Elephantulus rozetiNorth African elephant-shrew(Also: North African sengi)

Geographic Range

Elephantulus rozeti is the only elephant-shrew, or sengi, (Macroscelidea) species that resides north of the Sahara. North African elephant-shrews occur in two disjunct populations: the first in Algeria, Morocco, Tunisia and the second in Libya. (Grzimek, 2003)

Habitat

North African elephant-shrews occur in semi-arid savanna, bushland, shrubland, and woodland. (Grzimek, 2003)

Physical Description

North African elephant-shrews are roughly rodent-like in appearance, with a small body, large ears, and long tails. They weigh about 50g (very light compare to other genera in the same order). The head/body length is from 11 to 12.5 cm. The tail length is from 13 to 16 cm. The average body temperature is 33.6ºC. The fur on the dorsal side varies from yellowish brown to pale sandy-pink, and the fur on the ventral side is white. (Grzimek, 1990; Rathbun, 2005)

Elephant-shrews have long flexible snouts (probosci) that give them their names. The snout can be moved in a circular fashion. When they forage, they poke their snout into crevices or leaf litter, sniffing for food. The nostrils are located at the anterior end of the snout. Long sensory whiskers (vibrissae) arise from the base of the snout. (Grzimek, 2003)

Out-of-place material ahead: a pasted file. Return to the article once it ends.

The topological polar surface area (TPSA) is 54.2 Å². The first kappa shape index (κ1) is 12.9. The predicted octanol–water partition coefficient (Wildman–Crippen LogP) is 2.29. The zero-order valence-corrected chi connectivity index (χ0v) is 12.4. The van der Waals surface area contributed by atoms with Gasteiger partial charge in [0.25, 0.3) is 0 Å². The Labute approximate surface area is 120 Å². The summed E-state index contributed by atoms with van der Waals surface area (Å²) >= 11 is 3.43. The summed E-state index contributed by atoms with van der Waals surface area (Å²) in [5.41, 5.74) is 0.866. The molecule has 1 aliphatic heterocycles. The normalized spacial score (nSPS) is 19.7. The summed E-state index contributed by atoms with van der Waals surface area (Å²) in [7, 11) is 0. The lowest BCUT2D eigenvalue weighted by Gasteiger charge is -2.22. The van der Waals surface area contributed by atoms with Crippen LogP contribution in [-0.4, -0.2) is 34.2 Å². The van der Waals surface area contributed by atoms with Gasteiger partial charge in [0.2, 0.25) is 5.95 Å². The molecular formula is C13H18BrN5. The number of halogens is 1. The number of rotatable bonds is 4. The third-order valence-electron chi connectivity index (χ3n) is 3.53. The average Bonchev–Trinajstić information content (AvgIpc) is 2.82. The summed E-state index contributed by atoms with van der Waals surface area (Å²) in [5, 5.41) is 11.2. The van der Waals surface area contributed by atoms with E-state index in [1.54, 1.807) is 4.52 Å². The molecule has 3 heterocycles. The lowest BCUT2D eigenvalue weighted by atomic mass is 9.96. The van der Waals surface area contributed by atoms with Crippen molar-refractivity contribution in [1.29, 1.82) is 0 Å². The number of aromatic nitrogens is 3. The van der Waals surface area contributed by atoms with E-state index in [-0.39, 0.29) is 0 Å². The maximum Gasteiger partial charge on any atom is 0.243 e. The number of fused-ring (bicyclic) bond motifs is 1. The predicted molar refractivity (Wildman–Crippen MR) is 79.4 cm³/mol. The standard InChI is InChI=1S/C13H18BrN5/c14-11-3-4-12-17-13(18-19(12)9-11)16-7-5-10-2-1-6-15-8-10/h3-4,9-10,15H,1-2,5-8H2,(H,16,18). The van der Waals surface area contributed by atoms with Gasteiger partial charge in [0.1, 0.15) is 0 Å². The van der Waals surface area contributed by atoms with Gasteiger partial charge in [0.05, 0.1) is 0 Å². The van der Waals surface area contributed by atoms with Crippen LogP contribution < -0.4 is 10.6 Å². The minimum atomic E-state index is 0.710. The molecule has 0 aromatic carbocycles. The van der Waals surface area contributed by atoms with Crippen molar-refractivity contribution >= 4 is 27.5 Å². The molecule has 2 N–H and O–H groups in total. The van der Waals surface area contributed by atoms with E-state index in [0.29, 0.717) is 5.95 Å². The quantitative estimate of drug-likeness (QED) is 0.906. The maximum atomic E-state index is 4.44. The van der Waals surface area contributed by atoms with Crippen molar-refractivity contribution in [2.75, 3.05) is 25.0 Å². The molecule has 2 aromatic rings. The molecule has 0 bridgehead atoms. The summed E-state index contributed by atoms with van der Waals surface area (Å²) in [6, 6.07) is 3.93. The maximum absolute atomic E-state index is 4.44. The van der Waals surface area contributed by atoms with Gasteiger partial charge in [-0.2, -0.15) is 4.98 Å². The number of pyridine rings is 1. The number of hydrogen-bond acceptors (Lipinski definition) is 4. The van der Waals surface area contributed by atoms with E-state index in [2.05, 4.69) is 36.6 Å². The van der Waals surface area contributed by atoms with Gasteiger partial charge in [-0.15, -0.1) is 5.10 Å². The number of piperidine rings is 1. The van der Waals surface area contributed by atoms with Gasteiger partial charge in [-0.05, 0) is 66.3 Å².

The hindlimbs, which superficially resemble those of small antelopes, are longer than the forelimbs. This unique characteristic is probably an adaptation for cursorial and ricochetal locomotion. The tibia and fibula are long and fused. The metatarsals are lengthened, and the ulna and radius are also long, thus lengthening the stride and contributing to high-speed running and jumping. (Grzimek, 2003)

Members of this species have well-developed glands under the tail, which they use for marking territory. (Grzimek, 1990)

  • Sexual Dimorphism
  • sexes alike
  • Range mass
    25 to 70 g
    0.88 to 2.47 oz
  • Average mass
    52 g
    1.83 oz
  • Range length
    11 to 12.5 cm
    4.33 to 4.92 in
  • Average basal metabolic rate
    0.288 W
    AnAge

Reproduction

Elephantulus rozeti individuals breed seasonally, usually from January to August, depending on their environment. Information on the mating behavior of this species is not available. However, mating behavior of Elephantulus rufescens was observed in the lab. Males and females exhibit facultative monogamy. The mating process is brief, usually lasting 2 to 3 minutes. Both mates are seemingly alert during copulation in case the need arises for flight. (Lumpkin and Koontz, 1986)